Lady Farrington of Ribbleton obituary

Labour peer with a lifetime’s experience of local government who commanded great respect and affection in the Lords

Josie Farrington, Lady Farrington of Ribbleton, who has died of cancer aged 77, possessed the important defining characteristic that, above others, wins admiration across all the red leather benches in the House of Lords: she knew what she was talking about. When she was appointed to the upper house in 1994 she brought with her a lifetime’s hands-on experience of local government and her authority and expertise thus ensured that she was heard with considerable respect. Despite being a Labour whip for 15 years, a post not normally renowned as a means of making friends, she also had the unusual distinction of being universally popular.

She was liked because she was knowledgeable, considerate and down to earth. She put in the hours herself and she was assiduous as a whip at ensuring that others did, too, and were there to vote when they were needed. She was a disciplinarian, but her personality meant that she could muster people in the lobbies without alienating them, a task at which she succeeded throughout the duration of the Blair and Brown governments. And she was famed for organising regular curry evenings for Labour members of the Lords.

During the same period she also spoke for the government in the Lords on a variety of subjects at different times, including local government, Northern Ireland, the environment and women’s issues. Latterly, in opposition, she did not much care for making lengthy speeches but was on her feet in a flash to intervene at question time. Her last contribution, in November last year, shortly before her illness was diagnosed, was to point out that the government’s proclaimed aim of improving educational standards was hampered by the shortage of affordable housing, forcing many young families to live in temporary accommodation.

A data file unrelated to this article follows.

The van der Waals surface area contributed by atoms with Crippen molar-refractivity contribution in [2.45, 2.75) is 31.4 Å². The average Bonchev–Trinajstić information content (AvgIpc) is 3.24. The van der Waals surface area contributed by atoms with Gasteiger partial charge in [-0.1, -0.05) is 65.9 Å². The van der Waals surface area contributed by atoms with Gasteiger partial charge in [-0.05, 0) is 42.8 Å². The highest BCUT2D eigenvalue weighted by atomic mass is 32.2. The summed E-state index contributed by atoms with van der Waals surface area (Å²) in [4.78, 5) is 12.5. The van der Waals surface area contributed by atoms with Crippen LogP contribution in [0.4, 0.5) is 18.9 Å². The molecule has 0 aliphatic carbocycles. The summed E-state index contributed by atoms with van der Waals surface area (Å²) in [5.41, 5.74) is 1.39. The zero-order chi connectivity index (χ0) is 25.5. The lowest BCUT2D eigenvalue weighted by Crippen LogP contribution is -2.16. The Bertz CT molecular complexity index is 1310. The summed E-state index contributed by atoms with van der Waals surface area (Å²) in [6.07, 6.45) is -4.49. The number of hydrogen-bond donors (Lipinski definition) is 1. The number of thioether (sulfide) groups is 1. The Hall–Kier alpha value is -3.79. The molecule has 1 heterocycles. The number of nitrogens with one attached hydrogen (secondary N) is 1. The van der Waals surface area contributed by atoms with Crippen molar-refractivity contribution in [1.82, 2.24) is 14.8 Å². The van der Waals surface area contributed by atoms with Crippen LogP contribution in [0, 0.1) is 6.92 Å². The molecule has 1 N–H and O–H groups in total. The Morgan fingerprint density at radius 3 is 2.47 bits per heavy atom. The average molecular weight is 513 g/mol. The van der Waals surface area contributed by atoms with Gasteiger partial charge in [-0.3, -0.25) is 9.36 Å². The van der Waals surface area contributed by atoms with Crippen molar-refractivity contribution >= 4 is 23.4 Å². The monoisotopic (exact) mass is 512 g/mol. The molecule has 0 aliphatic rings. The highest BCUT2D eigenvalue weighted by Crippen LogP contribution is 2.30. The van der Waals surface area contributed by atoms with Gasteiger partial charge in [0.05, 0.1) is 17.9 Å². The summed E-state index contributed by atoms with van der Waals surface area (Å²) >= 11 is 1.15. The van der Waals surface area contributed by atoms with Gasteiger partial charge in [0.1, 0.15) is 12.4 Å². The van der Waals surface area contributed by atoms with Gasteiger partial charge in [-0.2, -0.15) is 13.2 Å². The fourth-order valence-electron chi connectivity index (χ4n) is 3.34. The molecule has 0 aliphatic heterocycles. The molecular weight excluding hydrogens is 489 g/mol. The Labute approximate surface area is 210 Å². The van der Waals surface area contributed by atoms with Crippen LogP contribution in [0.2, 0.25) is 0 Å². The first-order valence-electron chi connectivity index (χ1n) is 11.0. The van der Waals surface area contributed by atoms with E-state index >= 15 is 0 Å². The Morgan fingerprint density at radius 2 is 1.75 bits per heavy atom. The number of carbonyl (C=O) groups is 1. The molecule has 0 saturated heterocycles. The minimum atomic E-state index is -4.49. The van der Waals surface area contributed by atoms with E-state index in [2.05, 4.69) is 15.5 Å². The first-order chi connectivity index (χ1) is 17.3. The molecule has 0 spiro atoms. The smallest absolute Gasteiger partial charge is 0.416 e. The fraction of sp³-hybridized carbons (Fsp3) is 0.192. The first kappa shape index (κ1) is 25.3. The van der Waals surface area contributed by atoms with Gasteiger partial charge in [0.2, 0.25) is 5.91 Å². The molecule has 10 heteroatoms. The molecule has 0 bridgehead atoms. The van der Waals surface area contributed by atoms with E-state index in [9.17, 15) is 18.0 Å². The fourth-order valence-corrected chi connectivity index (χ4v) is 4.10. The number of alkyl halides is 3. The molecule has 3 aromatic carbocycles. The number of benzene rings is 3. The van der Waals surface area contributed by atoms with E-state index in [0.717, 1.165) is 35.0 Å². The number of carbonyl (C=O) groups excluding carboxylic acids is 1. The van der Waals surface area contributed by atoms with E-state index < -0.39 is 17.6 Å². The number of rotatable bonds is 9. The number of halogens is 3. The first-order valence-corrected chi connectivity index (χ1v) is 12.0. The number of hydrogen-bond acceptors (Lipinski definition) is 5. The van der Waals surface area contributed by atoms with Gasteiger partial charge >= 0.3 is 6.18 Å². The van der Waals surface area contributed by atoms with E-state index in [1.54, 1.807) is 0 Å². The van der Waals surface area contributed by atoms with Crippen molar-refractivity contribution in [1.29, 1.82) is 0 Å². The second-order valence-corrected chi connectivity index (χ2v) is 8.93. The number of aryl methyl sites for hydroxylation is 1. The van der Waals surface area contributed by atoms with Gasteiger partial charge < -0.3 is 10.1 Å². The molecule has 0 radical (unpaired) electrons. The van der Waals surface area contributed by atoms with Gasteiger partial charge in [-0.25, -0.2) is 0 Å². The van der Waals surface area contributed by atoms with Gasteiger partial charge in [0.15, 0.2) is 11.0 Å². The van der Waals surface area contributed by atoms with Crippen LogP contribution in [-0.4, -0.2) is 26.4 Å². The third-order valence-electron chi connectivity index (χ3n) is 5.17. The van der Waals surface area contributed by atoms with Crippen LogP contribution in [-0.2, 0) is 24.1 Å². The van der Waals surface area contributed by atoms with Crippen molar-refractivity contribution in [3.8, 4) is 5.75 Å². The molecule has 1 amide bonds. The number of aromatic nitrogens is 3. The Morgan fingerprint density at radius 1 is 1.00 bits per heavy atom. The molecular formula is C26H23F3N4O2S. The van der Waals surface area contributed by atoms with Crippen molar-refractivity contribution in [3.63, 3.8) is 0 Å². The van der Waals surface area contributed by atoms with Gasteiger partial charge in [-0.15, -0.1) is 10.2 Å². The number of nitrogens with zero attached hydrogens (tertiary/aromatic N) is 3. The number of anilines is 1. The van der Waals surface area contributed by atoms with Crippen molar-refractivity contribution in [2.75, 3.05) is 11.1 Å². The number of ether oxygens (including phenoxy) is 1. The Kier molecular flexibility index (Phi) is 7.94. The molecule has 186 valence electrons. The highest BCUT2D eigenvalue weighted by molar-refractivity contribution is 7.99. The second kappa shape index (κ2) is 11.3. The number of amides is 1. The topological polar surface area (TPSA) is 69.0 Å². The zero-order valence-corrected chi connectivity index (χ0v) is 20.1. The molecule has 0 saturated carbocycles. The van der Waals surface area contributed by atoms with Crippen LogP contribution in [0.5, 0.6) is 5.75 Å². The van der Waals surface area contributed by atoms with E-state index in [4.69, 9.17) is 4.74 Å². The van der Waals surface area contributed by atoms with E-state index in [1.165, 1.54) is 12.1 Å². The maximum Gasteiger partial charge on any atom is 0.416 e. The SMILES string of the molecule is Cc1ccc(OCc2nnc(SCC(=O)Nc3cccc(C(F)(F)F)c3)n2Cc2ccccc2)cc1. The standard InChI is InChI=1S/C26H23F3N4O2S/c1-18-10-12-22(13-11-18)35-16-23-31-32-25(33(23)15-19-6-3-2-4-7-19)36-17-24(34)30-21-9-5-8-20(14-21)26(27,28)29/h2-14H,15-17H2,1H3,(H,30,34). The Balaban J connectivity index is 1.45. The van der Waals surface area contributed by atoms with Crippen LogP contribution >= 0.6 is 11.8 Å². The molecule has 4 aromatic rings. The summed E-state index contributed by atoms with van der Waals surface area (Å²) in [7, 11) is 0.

She had gone into politics, initially as a town councillor in Preston, Lancashire, where she was an elected member from 1973 to 1976, because she was aware of those who lived in difficult social circumstances and, as a Labour party member, wanted to do what she could to help. In 1977 she was elected to Lancashire county council, and when her party took control in 1981, she chaired the education committee for 10 years. She also chaired the council for a year from 1992. In the meantime, she chaired the Labour group on the Association of County Councils (1987–94) and the policy committee of the ACC (1993–94). The Labour party mattered to her and she never forgot why she had joined. “It meant everything to her,” one of her close friends said. Despite her many achievements, however, she was never personally ambitious.

Her political activities moved into Europe in 1989. She became president of the Council of Europe’s committee for culture, education and the media for five years and became closely involved in trying to help improve educational opportunities in Albania. She was the British winner of a European political award for women presented to her in 1994 in Vienna, and the same year she was appointed the UK’s representative on the EU’s committee of the regions and chaired the group responsible for education and training. This led to work with the new democracies in eastern Europe and she was an international observer at elections in the 1990s in Poland, Ukraine and Albania. One of her projects was setting up a local radio station in Croatia.

Farrington made two attempts to become an MP, but was only prepared to seek selection in Lancashire, where she lived with her husband, Michael, and their three sons. She came closest in the general election in 1983 in West Lancashire, where she won 33% of the vote against the successful Conservative’s 46%, losing by just under 7,000 votes. She stood in the Ribble Valley byelection in 1991, where she came a distant third.

Born Josephine Cayless in Loughborough, she was the eldest of six children of Ernest, a master plumber, and his wife, Dorothy, who had been a nurse. She went to Loughborough Girls’ high school and worked as an unqualified teacher. In 1960 she married Michael Farrington and in 1968 they moved to Lancashire, where he worked in education. He survives her along with their sons, Benjamin, Dominic and Daniel, and five grandchildren.

• Josie Farrington, Lady Farrington of Ribbleton, politician, born 29 June 1940; died 30 March 2018


Julia Langdon

The GuardianTramp

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